The disappearance of his fundamental question, on discovering that it had no answer, was a physiological phenomenon, UG says, "a sudden 'explosion' inside, blasting, as it were, every cell, every nerve and every gland in my body." And with that 'explosion', the illusion that there is continuity of thought, that there is a center, an 'I' linking up the thoughts, was not there anymore. - "Then thought cannot link up. The linking gets broken, and once it is broken it is finished. Then it is not once that thought explodes; every time a thought arises, it explodes. So, this continuity comes to an end, and thought falls into its natural rhythm. "
"I call all these events the 'calamity'. I call it the 'calamity' because from the point of view of one who thinks this is something fantastic, blissful, full of beatitude, love, ecstasy and all that kind of a thing, this is physical torture -- this is a calamity from that point of view. Not a calamity to me, but a calamity to those who have an image that something marvelous is going to happen. It's not the thing that you had sought after and wanted so much, but totally different. What is there, you really don't know -- you have no way of knowing anything about that -- there is no image here".
After this sudden experience, on his 49th birthday, he underwent a series of changes to his senses and how his mind functioned, much akin to what Douglas Harding
describes as "headlessness". He then lived a nomadic live, never staying in one place for long, adamantly refusing to give formal lectures or correspond with anyone. Nevertheless, his talking and ranting, mostly about how he has no message to give, fill volumes. He insisted that he cannot help anyone, and that his life served no pupose as a guide in helping others to find realization. That said, his books and the websites devoted to him have a large following. He is described as being the anti-guru, the anti-Krishnamurti (a reference to J. Krishnamurti), and that his words are like grenades lobbed into the mind, destroying the hopes and fantasies of the thought-based ego that liberation will be a wonderful experience.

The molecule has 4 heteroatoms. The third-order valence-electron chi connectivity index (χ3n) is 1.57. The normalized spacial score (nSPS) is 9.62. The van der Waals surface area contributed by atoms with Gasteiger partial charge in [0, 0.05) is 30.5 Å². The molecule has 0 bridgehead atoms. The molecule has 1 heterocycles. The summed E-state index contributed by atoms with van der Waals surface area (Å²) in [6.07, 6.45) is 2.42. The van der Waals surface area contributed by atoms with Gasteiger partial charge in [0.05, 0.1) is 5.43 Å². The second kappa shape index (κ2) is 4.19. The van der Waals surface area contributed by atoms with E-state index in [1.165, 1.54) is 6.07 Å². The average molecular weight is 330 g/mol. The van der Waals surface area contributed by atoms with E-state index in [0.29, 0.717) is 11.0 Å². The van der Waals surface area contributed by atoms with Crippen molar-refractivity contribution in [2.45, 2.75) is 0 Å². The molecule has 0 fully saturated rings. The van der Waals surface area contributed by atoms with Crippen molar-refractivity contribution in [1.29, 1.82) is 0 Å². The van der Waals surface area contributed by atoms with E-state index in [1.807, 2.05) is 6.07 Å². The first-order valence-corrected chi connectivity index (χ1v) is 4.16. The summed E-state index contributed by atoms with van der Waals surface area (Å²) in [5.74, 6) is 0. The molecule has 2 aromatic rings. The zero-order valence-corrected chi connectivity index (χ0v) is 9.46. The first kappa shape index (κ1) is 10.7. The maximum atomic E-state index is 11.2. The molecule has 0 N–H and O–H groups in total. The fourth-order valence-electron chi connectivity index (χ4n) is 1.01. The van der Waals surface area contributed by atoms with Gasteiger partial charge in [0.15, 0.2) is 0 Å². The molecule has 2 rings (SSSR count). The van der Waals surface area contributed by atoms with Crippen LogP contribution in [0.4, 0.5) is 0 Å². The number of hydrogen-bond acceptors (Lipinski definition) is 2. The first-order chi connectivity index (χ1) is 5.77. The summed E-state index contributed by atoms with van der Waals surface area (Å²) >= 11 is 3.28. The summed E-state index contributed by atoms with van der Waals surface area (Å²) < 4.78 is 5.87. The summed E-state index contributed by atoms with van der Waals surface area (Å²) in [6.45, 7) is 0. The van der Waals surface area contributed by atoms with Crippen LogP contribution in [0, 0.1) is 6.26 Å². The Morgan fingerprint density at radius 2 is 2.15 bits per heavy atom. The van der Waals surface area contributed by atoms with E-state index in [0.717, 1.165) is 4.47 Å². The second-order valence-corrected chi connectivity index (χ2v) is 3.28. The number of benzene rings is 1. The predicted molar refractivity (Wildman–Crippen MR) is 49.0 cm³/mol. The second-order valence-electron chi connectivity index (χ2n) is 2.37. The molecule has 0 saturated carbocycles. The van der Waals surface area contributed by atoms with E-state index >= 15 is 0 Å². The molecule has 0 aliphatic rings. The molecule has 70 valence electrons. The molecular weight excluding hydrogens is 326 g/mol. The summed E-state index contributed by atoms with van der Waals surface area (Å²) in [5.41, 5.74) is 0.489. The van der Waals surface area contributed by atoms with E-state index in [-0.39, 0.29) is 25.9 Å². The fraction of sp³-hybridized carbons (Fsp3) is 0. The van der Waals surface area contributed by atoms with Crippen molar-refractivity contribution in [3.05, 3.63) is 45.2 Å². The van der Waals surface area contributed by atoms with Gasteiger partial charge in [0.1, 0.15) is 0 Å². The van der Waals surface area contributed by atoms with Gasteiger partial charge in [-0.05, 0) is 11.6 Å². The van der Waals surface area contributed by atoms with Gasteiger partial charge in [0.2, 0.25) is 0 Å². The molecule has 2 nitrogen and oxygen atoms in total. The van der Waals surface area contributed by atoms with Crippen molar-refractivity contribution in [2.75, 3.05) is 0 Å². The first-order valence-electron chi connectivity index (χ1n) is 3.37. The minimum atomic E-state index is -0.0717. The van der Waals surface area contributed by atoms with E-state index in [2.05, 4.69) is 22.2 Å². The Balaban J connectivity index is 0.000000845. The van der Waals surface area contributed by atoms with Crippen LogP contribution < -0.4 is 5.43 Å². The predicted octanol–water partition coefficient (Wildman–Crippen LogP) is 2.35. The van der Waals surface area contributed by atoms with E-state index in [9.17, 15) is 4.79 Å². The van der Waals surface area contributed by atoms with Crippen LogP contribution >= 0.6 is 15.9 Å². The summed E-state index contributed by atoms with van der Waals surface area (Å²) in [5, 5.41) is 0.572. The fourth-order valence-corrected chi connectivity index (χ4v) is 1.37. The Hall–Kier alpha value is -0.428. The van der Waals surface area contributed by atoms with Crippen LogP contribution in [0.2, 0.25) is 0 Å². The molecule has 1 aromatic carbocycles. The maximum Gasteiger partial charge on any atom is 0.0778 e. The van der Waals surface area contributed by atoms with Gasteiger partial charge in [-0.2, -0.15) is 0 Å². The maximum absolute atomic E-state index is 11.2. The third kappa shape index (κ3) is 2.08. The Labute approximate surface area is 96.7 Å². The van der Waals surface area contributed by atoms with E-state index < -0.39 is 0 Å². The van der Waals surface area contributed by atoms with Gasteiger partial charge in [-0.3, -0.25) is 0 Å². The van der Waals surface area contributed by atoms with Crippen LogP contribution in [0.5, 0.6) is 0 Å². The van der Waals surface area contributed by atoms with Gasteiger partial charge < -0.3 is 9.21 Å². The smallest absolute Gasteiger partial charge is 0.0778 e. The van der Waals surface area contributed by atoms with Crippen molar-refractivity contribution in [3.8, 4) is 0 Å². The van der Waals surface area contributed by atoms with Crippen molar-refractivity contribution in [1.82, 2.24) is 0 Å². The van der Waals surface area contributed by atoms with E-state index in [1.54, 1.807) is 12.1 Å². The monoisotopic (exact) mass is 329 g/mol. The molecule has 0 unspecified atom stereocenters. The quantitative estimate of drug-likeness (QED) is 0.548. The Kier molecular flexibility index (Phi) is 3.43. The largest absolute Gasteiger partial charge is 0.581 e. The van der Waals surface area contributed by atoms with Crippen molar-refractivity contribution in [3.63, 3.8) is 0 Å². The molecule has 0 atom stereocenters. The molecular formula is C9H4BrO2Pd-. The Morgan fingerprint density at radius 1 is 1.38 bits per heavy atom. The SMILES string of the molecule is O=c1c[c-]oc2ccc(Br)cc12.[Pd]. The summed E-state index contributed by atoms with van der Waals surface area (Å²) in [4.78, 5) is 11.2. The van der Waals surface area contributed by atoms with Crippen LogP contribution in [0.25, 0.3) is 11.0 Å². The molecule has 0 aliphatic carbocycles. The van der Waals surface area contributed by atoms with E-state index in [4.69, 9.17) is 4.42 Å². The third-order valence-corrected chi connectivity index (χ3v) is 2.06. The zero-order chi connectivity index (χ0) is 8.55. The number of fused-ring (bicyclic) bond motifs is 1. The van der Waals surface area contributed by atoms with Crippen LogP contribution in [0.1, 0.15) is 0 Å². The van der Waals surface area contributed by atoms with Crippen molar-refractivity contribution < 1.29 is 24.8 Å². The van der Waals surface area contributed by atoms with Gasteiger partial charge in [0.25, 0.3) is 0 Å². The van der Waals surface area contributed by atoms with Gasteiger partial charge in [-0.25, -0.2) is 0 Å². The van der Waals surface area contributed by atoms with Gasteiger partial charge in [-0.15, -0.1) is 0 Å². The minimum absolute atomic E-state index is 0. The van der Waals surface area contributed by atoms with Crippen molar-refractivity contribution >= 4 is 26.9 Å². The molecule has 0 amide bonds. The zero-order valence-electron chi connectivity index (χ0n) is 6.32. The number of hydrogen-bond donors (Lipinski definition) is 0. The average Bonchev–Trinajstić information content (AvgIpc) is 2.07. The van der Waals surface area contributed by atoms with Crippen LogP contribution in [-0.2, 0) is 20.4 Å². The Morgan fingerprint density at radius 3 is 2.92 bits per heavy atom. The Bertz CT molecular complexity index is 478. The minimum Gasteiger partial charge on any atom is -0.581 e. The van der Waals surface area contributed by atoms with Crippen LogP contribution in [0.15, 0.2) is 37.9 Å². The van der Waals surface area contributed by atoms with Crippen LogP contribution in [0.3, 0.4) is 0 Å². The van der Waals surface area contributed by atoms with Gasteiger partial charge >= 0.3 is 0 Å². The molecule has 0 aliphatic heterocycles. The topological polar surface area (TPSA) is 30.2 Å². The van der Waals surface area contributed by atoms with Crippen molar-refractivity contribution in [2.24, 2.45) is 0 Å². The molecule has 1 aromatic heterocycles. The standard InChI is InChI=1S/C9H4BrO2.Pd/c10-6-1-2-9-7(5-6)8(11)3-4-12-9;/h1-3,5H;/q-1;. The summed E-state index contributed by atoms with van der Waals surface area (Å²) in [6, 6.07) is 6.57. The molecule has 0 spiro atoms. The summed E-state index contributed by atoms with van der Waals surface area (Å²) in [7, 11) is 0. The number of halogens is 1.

"I have no particular message for mankind, except to say that all holy systems for obtaining enlightenment are bunk, and that all talk of arriving at a psychological mutation through awareness is poppycock. Psychological mutation is impossible. The natural state can happen only through biological mutation. " - "It is an act of futility to relate my description to the way you are functioning. When you stop all this comparison, what is there is your Natural State. Then you will not listen to anybody."
Despite the fact that he denounced himself as a teacher and professed not to be able to help anyone, UG's work can be useful in confronting those whose spiritual egos may be the main stumbling block and attachment. Contrary to his rhetoric of having no message, I can't see any explanation of why he talked at such length of his history and experience, except that UG does care about those who hear him. Otherwise, the contradiction is hard to explain. He passed away in March of 2007.
- All above quotes by U. G. Krishnamurti -
- Related Sites -
"To read U.G. is to be introduced to a "spiritual terrorist": he overturns all of our accepted beliefs -- God, mind, soul, enlightenment, religion, humanity, heart, love, relationships -- and gives us a totally different picture of who we are. The result is a grenade in the brain." Web site contains archive of UG's books for viewing and download.
U.G Krishnamurti, an enigma:
"--a person who defies all classifications-- a philosopher, a Non-guru, guru, call him what you may. But, once you have read even a few words, seen a photo of his, your psyche will never be the same. He will permeate your being. His words and images will infect your mind like a virus. So, proceed with caution in exploring these conversations, quotes and photos." http://www.ugkrishnamurti.org/